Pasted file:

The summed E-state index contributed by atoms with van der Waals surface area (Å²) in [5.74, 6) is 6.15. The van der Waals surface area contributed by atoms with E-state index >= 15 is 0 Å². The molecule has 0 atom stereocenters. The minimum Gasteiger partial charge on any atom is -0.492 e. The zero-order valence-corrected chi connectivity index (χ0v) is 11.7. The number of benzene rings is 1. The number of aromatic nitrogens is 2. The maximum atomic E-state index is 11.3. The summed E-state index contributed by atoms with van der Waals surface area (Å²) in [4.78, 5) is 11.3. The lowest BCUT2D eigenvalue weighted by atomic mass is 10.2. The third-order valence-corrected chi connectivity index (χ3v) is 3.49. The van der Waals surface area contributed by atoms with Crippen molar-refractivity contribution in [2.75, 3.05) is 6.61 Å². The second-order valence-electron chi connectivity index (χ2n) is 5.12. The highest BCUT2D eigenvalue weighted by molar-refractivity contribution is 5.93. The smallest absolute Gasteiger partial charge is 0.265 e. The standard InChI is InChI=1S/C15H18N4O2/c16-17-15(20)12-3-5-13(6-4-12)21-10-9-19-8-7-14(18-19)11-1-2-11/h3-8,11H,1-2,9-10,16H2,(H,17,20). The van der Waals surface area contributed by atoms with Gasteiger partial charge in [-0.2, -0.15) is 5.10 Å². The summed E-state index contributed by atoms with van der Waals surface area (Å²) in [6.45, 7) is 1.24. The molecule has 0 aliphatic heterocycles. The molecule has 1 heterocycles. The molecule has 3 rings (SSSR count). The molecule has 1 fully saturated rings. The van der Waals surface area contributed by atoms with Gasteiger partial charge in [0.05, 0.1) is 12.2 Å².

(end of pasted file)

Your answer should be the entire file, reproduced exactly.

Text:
The summed E-state index contributed by atoms with van der Waals surface area (Å²) in [5.74, 6) is 6.15. The van der Waals surface area contributed by atoms with E-state index >= 15 is 0 Å². The molecule has 0 atom stereocenters. The minimum Gasteiger partial charge on any atom is -0.492 e. The zero-order valence-corrected chi connectivity index (χ0v) is 11.7. The number of benzene rings is 1. The number of aromatic nitrogens is 2. The maximum atomic E-state index is 11.3. The summed E-state index contributed by atoms with van der Waals surface area (Å²) in [4.78, 5) is 11.3. The lowest BCUT2D eigenvalue weighted by atomic mass is 10.2. The third-order valence-corrected chi connectivity index (χ3v) is 3.49. The van der Waals surface area contributed by atoms with Crippen molar-refractivity contribution in [2.75, 3.05) is 6.61 Å². The second-order valence-electron chi connectivity index (χ2n) is 5.12. The highest BCUT2D eigenvalue weighted by molar-refractivity contribution is 5.93. The smallest absolute Gasteiger partial charge is 0.265 e. The standard InChI is InChI=1S/C15H18N4O2/c16-17-15(20)12-3-5-13(6-4-12)21-10-9-19-8-7-14(18-19)11-1-2-11/h3-8,11H,1-2,9-10,16H2,(H,17,20). The van der Waals surface area contributed by atoms with Gasteiger partial charge in [-0.2, -0.15) is 5.10 Å². The summed E-state index contributed by atoms with van der Waals surface area (Å²) in [6.45, 7) is 1.24. The molecule has 0 aliphatic heterocycles. The molecule has 1 heterocycles. The molecule has 3 rings (SSSR count). The molecule has 1 fully saturated rings. The van der Waals surface area contributed by atoms with Gasteiger partial charge in [0.05, 0.1) is 12.2 Å².